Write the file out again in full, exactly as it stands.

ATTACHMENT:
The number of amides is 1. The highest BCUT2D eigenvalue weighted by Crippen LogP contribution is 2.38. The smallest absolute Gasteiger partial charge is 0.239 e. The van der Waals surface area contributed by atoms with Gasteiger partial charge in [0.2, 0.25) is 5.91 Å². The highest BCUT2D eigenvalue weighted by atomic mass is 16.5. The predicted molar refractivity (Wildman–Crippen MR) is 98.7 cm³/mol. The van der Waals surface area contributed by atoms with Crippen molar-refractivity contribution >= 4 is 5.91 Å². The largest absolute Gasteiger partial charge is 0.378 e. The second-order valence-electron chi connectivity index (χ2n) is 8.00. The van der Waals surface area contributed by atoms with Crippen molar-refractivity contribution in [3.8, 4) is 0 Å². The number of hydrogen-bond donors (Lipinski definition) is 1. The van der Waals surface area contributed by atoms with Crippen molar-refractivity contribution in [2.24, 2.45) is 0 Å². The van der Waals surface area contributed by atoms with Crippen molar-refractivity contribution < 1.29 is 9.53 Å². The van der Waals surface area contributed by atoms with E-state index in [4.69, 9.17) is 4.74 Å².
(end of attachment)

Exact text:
The number of amides is 1. The highest BCUT2D eigenvalue weighted by Crippen LogP contribution is 2.38. The smallest absolute Gasteiger partial charge is 0.239 e. The van der Waals surface area contributed by atoms with Gasteiger partial charge in [0.2, 0.25) is 5.91 Å². The highest BCUT2D eigenvalue weighted by atomic mass is 16.5. The predicted molar refractivity (Wildman–Crippen MR) is 98.7 cm³/mol. The van der Waals surface area contributed by atoms with Crippen molar-refractivity contribution >= 4 is 5.91 Å². The largest absolute Gasteiger partial charge is 0.378 e. The second-order valence-electron chi connectivity index (χ2n) is 8.00. The van der Waals surface area contributed by atoms with Crippen molar-refractivity contribution in [3.8, 4) is 0 Å². The number of hydrogen-bond donors (Lipinski definition) is 1. The van der Waals surface area contributed by atoms with Crippen molar-refractivity contribution in [2.24, 2.45) is 0 Å². The van der Waals surface area contributed by atoms with Crippen molar-refractivity contribution < 1.29 is 9.53 Å². The van der Waals surface area contributed by atoms with E-state index in [4.69, 9.17) is 4.74 Å².